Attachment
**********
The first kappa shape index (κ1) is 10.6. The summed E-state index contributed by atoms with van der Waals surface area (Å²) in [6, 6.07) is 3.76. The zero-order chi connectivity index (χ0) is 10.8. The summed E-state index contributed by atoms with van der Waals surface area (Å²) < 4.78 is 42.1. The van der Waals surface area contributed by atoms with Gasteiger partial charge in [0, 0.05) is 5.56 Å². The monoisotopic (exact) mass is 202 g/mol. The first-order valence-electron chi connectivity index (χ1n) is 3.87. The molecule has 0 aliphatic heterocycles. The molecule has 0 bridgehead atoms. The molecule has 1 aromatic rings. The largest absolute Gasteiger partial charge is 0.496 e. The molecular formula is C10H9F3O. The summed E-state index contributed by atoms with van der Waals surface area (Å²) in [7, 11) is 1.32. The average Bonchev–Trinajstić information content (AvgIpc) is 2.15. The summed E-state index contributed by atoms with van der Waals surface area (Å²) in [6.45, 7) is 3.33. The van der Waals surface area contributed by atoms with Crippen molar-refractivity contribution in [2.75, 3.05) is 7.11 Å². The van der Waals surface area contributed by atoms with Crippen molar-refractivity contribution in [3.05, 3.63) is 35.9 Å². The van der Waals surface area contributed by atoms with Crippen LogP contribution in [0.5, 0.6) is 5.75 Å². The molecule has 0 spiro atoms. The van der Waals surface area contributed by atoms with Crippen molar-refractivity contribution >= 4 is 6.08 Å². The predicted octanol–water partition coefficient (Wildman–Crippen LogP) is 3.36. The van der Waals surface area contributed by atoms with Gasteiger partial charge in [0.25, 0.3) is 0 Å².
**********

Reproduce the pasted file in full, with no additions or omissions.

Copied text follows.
The first kappa shape index (κ1) is 10.6. The summed E-state index contributed by atoms with van der Waals surface area (Å²) in [6, 6.07) is 3.76. The zero-order chi connectivity index (χ0) is 10.8. The summed E-state index contributed by atoms with van der Waals surface area (Å²) < 4.78 is 42.1. The van der Waals surface area contributed by atoms with Gasteiger partial charge in [0, 0.05) is 5.56 Å². The monoisotopic (exact) mass is 202 g/mol. The first-order valence-electron chi connectivity index (χ1n) is 3.87. The molecule has 0 aliphatic heterocycles. The molecule has 0 bridgehead atoms. The molecule has 1 aromatic rings. The largest absolute Gasteiger partial charge is 0.496 e. The molecular formula is C10H9F3O. The summed E-state index contributed by atoms with van der Waals surface area (Å²) in [7, 11) is 1.32. The average Bonchev–Trinajstić information content (AvgIpc) is 2.15. The summed E-state index contributed by atoms with van der Waals surface area (Å²) in [6.45, 7) is 3.33. The van der Waals surface area contributed by atoms with Crippen molar-refractivity contribution in [2.75, 3.05) is 7.11 Å². The van der Waals surface area contributed by atoms with Crippen molar-refractivity contribution in [3.05, 3.63) is 35.9 Å². The van der Waals surface area contributed by atoms with Crippen LogP contribution in [0.5, 0.6) is 5.75 Å². The molecule has 0 spiro atoms. The van der Waals surface area contributed by atoms with Crippen molar-refractivity contribution >= 4 is 6.08 Å². The predicted octanol–water partition coefficient (Wildman–Crippen LogP) is 3.36. The van der Waals surface area contributed by atoms with Gasteiger partial charge in [0.25, 0.3) is 0 Å².